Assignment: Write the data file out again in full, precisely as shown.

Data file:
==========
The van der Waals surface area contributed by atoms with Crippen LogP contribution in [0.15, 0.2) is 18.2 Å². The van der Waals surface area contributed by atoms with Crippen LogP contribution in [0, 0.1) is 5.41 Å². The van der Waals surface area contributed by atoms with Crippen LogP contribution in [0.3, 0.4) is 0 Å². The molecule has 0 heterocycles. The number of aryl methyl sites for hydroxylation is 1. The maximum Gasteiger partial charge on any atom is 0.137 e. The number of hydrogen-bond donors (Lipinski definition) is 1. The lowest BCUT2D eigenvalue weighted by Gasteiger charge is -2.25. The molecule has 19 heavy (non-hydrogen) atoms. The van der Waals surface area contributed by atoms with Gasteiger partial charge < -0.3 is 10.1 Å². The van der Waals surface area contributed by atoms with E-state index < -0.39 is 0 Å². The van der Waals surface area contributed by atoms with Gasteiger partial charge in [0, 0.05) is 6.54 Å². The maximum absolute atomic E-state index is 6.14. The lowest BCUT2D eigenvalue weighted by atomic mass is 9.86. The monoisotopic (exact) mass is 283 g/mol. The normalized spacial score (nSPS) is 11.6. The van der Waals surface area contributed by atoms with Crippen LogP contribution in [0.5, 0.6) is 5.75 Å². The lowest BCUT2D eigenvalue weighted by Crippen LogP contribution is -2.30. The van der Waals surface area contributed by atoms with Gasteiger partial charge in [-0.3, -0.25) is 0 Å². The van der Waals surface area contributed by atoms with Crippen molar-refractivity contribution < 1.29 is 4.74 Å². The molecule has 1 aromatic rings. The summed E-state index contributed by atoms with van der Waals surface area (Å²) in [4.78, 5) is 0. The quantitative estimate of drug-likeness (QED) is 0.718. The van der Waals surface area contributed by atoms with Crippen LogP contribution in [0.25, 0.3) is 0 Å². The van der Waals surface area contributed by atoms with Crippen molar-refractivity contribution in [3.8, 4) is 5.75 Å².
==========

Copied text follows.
The van der Waals surface area contributed by atoms with Crippen LogP contribution in [0.15, 0.2) is 18.2 Å². The van der Waals surface area contributed by atoms with Crippen LogP contribution in [0, 0.1) is 5.41 Å². The van der Waals surface area contributed by atoms with Crippen LogP contribution in [0.3, 0.4) is 0 Å². The molecule has 0 heterocycles. The number of aryl methyl sites for hydroxylation is 1. The maximum Gasteiger partial charge on any atom is 0.137 e. The number of hydrogen-bond donors (Lipinski definition) is 1. The lowest BCUT2D eigenvalue weighted by Gasteiger charge is -2.25. The molecule has 19 heavy (non-hydrogen) atoms. The van der Waals surface area contributed by atoms with Gasteiger partial charge < -0.3 is 10.1 Å². The van der Waals surface area contributed by atoms with E-state index < -0.39 is 0 Å². The van der Waals surface area contributed by atoms with Gasteiger partial charge in [0, 0.05) is 6.54 Å². The maximum absolute atomic E-state index is 6.14. The lowest BCUT2D eigenvalue weighted by atomic mass is 9.86. The monoisotopic (exact) mass is 283 g/mol. The normalized spacial score (nSPS) is 11.6. The van der Waals surface area contributed by atoms with Crippen LogP contribution in [0.5, 0.6) is 5.75 Å². The lowest BCUT2D eigenvalue weighted by Crippen LogP contribution is -2.30. The van der Waals surface area contributed by atoms with Gasteiger partial charge in [-0.3, -0.25) is 0 Å². The van der Waals surface area contributed by atoms with Crippen molar-refractivity contribution < 1.29 is 4.74 Å². The molecule has 1 aromatic rings. The summed E-state index contributed by atoms with van der Waals surface area (Å²) in [4.78, 5) is 0. The quantitative estimate of drug-likeness (QED) is 0.718. The van der Waals surface area contributed by atoms with Crippen LogP contribution in [0.25, 0.3) is 0 Å². The van der Waals surface area contributed by atoms with Crippen molar-refractivity contribution in [3.8, 4) is 5.75 Å².